Short-term visas ‘not enough’ to fix supply chain crisis

By James McAllister

- Last updated on GMT

Short-term visas for foreign lorry drivers and food industry workers ‘not enough’ to fix supply chain crisis

Related tags: Supply chain

Plans to issue more than 10,000 short-term visas to foreign lorry drivers and food industry workers 'will not be enough' to solve Britain’s supply chain crisis, business leaders have warned.

Over the weekend, the Government announced that 5,000 HGV drivers will be able to come to the UK for 3 months in the run-up to Christmas, providing short-term relief for the haulage industry.

A further 5,500 visas for poultry workers will also be made available for the same short period, to 'avoid any potential further pressures' on the food industry.

Recruitment for additional short-term HGV drivers and poultry workers will begin in October and these visas will be valid until Christmas Eve (24 December).

However, some business leaders have responded by calling on the Government to relax immigration restrictions much further to prevent chaos over the festive season.

Ruby McGregor-Smith, president of the British Chambers of Commerce, described the visa scheme as 'insufficient', adding that it would not save consumers and businesses from 'another less than happy Christmas'.

She said: “Even if these short-term opportunities attract the maximum amount of people allowed under the scheme, it will not be enough to address the scale of the problem that has now developed in our supply chains.

"This announcement is the equivalent of throwing a thimble of water on a bonfire."

The Government said visas 'will not be the long term solution' to the crisis, and reform within the industry is vital.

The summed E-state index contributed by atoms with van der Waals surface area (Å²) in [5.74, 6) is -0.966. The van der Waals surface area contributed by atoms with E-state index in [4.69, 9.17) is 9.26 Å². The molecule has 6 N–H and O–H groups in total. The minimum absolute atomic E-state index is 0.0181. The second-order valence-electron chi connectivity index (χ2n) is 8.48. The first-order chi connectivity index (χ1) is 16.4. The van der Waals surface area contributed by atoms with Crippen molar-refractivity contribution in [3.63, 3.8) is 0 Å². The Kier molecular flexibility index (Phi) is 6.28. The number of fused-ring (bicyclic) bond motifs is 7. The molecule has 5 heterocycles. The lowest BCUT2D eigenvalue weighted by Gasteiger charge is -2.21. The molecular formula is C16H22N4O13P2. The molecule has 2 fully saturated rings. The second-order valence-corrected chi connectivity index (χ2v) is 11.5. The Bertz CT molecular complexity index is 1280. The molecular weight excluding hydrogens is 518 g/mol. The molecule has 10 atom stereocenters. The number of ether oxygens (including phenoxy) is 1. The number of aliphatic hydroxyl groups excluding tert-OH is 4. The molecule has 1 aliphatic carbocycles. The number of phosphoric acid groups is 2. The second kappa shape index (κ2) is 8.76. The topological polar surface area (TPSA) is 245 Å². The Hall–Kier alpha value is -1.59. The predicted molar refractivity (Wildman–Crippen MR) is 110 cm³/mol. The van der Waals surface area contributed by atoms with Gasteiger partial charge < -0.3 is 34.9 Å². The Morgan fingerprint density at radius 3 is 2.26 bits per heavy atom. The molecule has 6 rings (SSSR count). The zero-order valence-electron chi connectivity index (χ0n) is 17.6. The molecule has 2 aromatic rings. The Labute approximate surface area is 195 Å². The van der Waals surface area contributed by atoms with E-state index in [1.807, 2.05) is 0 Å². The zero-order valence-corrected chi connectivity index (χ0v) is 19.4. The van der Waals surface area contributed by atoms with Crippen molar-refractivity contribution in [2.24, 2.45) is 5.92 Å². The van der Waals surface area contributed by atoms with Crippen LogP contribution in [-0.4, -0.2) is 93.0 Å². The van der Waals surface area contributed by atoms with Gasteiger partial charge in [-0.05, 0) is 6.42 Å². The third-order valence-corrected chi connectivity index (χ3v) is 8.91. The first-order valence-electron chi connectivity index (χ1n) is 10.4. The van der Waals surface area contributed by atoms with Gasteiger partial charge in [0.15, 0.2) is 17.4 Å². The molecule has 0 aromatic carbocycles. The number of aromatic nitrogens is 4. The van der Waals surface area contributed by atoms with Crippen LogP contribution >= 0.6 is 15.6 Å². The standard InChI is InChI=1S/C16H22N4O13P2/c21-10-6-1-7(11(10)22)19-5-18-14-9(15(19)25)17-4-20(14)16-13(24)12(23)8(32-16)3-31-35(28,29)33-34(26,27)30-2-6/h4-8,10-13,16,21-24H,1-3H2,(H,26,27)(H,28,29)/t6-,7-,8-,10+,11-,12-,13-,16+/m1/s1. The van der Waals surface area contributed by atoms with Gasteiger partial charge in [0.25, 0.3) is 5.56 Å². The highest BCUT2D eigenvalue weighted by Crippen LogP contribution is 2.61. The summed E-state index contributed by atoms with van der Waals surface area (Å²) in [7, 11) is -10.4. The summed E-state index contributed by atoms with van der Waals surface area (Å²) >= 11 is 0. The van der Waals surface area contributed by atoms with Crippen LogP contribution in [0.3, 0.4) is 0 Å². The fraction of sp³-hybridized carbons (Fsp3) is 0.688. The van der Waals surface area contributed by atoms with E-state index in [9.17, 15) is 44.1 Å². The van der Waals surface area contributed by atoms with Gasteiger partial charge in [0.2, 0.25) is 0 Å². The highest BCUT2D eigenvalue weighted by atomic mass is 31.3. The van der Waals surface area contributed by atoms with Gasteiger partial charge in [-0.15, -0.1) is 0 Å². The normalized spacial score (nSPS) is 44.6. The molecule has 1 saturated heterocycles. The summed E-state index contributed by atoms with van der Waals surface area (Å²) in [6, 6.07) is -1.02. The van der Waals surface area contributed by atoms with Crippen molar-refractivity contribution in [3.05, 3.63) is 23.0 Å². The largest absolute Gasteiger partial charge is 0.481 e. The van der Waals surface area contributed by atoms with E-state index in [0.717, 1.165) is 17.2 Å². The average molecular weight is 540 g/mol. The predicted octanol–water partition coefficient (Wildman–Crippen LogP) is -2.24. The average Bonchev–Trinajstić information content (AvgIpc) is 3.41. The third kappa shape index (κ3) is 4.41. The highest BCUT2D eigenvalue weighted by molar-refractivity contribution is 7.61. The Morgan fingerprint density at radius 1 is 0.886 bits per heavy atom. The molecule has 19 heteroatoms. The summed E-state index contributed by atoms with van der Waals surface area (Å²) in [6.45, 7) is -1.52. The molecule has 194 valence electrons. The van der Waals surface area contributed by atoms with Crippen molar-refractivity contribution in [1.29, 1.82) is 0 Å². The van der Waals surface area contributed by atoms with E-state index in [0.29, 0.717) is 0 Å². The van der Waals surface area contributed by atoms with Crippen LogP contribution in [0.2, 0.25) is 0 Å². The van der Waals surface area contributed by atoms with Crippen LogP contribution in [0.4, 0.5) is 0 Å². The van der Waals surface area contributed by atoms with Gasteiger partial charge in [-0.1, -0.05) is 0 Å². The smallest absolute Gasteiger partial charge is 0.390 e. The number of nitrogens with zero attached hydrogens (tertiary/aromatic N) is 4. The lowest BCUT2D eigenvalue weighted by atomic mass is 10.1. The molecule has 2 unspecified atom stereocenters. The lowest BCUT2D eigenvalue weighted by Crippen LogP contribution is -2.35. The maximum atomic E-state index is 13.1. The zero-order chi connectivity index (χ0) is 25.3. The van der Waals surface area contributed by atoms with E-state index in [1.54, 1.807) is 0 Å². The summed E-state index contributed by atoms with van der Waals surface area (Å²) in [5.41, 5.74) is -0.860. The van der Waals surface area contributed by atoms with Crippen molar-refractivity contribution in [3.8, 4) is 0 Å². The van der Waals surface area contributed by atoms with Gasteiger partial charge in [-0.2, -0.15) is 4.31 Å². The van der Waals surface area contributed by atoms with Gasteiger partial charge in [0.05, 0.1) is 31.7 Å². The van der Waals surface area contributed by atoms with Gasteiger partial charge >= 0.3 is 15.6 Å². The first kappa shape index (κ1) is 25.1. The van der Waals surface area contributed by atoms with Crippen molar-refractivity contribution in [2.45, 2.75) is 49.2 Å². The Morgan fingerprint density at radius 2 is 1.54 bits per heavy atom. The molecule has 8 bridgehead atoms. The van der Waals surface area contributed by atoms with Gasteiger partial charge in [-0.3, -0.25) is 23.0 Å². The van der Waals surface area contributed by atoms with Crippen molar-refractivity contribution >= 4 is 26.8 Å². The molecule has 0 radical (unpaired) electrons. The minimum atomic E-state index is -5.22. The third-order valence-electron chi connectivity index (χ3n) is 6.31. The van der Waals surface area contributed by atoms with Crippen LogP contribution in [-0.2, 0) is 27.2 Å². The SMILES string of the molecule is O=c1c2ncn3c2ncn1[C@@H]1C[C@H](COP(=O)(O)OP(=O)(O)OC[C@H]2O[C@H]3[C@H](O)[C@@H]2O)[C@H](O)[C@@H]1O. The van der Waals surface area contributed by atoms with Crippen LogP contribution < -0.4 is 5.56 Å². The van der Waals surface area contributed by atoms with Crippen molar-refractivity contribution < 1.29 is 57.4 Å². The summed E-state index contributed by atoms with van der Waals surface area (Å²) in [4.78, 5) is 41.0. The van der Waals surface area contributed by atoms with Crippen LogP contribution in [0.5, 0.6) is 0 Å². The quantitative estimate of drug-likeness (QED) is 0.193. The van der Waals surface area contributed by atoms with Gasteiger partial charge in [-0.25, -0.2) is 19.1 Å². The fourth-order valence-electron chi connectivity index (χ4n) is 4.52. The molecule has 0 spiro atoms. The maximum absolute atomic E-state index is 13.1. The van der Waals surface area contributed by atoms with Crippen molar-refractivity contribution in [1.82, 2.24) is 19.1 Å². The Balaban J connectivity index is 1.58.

It added that it wants to see employers 'make long term investments in the UK domestic workforce' instead of 'relying on overseas labour' to build a high-wage, high-skill economy.

Transport Secretary Grant Shapps said: "This package of measures builds on the important work we have already done to ease this global crisis in the UK, and this Government continues to do everything we can to help the haulage and food industries contend with the HGV driver shortage.

"We are acting now but the industries must also play their part with working conditions continuing to improve and the deserved salary increases continuing to be maintained in order for companies to retain new drivers.

"After a very difficult 18 months, I know how important this Christmas is for all of us and that’s why we’re taking these steps at the earliest opportunity to ensure preparations remain on track."

The Department for Education is investing up to £10m to create new skills boot camps to train up to 3,000 more people to become HGV drivers. The free, short, intensive courses will train drivers to be road ready and gain a category C or category C&E licence.

An additional 1,000 people are expected to be trained through courses accessed locally and funded by the Government’s adult education budget.

Ian Wright, chief executive of the Food and Drink Federation, welcomed the Government's announcement, but warned that it is not a silver bullet.

He said: “This is something UK food and drink manufacturers have asked for over the last few months.

“This is a start, but we need the Government to collaborate with industry and seek long term solutions.”

Last week, data from CGA and Fourth revealed that 99% of hospitality businesses are currently experiencing supply chain issues​, with nearly nine in 10 (88%) facing reduced product lines. More than four in five have seen deliveries of products delayed (82%) or failing to turn up completely (84%).

Related topics: Business & Legislation

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